Loss of weight is always a worrying thing. Weight loss in your baby needs to be reported to the doctor immediately. This article cannot replace doctor's advice and does not mean you can delay contacting a doctor. However, at least you have an idea and know what questions need to be asked to the doctor, as well as tests or treatments that might be referred.
Your baby loses weight when he doesn't get enough calories or if he burns more calories because of an illness or other reason. Let's look at the possible causes of weight loss in your child.
Pediatricians may diagnose your child by "failing to develop", a term used to describe slow growth in infants. Babies may not get enough food. Nursing mothers may not produce enough milk for their baby's growth, or parents may think that the food they give to babies is enough. Problems that make it difficult or painful when eating, such as defects associated with the mouth, teeth, or tongue may also affect weight loss in your baby.
Problems with nutrient absorption (malabsorption)
Your child may have got a lot of food, but still lose weight. Diarrhea, bruising, weight loss, and vomiting may be the symptoms of your baby if he has problems absorbing nutrients. Malabsorption can be a result of infection, and your pediatrician may prescribe antibiotics.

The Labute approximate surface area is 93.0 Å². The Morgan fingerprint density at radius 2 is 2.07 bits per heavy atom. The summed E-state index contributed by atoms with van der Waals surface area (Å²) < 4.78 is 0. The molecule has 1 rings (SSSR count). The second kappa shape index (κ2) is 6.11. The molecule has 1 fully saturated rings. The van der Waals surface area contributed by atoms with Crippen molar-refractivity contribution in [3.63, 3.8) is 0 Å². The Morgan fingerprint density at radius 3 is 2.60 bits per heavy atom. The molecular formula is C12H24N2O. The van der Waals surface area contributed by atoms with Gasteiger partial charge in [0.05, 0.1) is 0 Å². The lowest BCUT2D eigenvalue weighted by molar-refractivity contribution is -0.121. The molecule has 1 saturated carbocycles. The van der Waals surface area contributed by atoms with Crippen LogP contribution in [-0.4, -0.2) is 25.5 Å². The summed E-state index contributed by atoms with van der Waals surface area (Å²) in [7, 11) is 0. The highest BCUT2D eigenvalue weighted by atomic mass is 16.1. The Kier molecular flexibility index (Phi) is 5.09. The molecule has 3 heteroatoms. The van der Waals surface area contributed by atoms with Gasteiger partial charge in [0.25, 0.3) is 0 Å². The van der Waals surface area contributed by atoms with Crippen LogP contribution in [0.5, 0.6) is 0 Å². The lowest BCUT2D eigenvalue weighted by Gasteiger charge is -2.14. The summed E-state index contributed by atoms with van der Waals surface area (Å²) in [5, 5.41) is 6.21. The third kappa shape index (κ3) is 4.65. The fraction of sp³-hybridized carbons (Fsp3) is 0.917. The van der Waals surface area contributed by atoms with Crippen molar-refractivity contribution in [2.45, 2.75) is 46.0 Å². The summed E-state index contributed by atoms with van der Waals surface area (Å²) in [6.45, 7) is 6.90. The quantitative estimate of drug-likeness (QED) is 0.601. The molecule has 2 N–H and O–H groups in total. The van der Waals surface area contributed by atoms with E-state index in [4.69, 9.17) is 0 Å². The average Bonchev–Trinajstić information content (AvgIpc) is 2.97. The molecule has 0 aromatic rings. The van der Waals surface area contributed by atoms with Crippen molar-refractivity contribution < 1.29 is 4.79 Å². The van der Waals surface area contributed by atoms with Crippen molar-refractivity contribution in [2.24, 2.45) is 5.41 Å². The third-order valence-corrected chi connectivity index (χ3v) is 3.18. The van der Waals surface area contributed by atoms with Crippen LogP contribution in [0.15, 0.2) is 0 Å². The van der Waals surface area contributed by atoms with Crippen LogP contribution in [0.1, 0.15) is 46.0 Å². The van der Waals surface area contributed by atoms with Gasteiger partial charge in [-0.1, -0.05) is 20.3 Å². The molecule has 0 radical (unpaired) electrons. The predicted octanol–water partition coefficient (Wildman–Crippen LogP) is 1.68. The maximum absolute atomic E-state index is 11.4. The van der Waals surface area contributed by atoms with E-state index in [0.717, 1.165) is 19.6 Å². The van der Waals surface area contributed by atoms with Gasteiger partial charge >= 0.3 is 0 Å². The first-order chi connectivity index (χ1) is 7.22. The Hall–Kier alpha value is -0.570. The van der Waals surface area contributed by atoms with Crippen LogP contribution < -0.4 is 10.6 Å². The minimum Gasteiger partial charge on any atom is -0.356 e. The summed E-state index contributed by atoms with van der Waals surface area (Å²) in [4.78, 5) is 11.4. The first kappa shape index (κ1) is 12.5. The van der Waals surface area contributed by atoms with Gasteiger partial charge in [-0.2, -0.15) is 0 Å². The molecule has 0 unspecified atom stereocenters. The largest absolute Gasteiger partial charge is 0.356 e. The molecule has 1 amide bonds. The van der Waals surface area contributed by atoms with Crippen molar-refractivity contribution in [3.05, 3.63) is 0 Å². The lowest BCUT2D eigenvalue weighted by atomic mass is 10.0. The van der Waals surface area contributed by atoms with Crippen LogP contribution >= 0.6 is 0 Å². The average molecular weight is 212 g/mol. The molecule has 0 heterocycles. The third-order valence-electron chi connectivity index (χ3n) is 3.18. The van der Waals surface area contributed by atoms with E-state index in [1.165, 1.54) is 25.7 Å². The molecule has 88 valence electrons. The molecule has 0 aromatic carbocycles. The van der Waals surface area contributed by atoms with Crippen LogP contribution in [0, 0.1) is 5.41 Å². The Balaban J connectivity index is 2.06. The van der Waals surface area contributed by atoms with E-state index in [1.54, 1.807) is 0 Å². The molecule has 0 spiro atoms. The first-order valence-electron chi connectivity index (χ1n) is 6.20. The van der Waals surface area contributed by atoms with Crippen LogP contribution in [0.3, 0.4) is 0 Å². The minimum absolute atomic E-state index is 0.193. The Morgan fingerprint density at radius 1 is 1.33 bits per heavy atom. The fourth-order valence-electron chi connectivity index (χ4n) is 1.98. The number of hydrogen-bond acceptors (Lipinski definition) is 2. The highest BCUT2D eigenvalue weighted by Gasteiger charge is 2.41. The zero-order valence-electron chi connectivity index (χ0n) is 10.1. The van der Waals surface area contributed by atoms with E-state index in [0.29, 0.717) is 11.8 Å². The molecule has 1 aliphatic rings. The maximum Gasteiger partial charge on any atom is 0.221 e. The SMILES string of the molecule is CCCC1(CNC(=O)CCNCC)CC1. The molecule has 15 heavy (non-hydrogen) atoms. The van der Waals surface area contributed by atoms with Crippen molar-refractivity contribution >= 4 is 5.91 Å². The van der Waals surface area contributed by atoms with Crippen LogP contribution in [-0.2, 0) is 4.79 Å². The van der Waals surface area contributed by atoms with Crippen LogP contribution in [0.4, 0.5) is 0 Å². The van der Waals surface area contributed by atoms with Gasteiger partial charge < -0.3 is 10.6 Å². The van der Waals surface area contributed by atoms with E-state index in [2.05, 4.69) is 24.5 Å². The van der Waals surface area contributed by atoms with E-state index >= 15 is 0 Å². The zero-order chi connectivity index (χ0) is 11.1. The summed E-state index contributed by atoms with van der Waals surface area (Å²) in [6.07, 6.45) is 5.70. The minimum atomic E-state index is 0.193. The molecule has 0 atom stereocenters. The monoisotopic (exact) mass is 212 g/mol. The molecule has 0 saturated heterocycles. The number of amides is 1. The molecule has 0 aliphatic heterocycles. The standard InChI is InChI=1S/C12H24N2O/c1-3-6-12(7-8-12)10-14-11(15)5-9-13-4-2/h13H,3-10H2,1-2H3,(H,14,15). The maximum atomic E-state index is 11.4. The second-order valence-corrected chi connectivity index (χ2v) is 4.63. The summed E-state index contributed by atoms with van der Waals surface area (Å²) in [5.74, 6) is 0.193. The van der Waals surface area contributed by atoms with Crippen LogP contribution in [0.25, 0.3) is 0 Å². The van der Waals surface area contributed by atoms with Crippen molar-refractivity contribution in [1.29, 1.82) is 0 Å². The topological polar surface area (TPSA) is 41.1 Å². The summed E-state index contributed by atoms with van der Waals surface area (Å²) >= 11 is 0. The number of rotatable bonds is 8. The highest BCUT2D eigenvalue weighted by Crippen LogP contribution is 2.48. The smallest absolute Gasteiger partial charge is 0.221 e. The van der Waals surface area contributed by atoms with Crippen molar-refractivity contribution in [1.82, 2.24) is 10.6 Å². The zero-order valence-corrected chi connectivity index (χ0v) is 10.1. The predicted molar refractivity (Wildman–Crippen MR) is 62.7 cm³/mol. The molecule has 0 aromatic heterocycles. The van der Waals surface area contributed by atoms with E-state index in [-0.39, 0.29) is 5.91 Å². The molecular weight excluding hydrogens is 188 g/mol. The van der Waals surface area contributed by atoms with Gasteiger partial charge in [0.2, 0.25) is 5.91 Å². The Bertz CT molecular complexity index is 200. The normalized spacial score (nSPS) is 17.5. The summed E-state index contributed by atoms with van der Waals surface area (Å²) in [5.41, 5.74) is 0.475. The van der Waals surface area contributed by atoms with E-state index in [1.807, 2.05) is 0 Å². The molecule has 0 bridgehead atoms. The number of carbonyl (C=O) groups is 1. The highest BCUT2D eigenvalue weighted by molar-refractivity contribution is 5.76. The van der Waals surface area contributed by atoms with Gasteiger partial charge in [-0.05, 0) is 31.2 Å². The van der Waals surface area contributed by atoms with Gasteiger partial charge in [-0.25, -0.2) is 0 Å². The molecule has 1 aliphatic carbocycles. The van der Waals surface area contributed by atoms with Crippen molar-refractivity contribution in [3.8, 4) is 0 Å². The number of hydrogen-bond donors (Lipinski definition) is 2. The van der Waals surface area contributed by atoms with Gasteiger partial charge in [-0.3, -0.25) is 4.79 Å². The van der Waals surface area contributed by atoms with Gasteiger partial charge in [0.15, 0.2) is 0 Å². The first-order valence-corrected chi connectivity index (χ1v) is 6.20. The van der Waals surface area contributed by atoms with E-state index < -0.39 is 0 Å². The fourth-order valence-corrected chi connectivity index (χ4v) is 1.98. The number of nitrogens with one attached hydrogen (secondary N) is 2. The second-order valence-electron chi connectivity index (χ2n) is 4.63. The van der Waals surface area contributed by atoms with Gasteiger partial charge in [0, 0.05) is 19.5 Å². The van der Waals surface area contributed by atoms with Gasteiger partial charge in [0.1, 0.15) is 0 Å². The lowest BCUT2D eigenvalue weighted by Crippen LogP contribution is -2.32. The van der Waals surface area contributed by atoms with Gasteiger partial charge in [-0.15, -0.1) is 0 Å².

In other cases, your child may need treatment for overactive intestines. Your baby may need to undergo a special diet throughout his life to prevent malabsorption from happening again.
If someone in your family has celiac disease, your child may inherit it. Someone with celiac disease has a problem digesting gluten, which is found in wheat products. Babies may experience diarrhea, abdominal pain, and lose weight if their diet contains gluten products. These children will never be able to eat gluten, and pediatricians will recommend a gluten-free diet. Children are generally diagnosed with celiac disease around the age of 6 months, when starting the transition to solid food.
Autoimmune diseases that your baby brings from birth may have a role in losing weight. Baby girls have a higher risk of lupus than boys, which causes the body to attack healthy cells. Vomiting, diarrhea, sensitivity to the sun, weight loss, glandular swelling and problems with joints and muscles are common symptoms of lupus. Your pediatrician will refer to rheumatology if you suspect lupus. Appropriate treatment and diet are common treatments for lupus.
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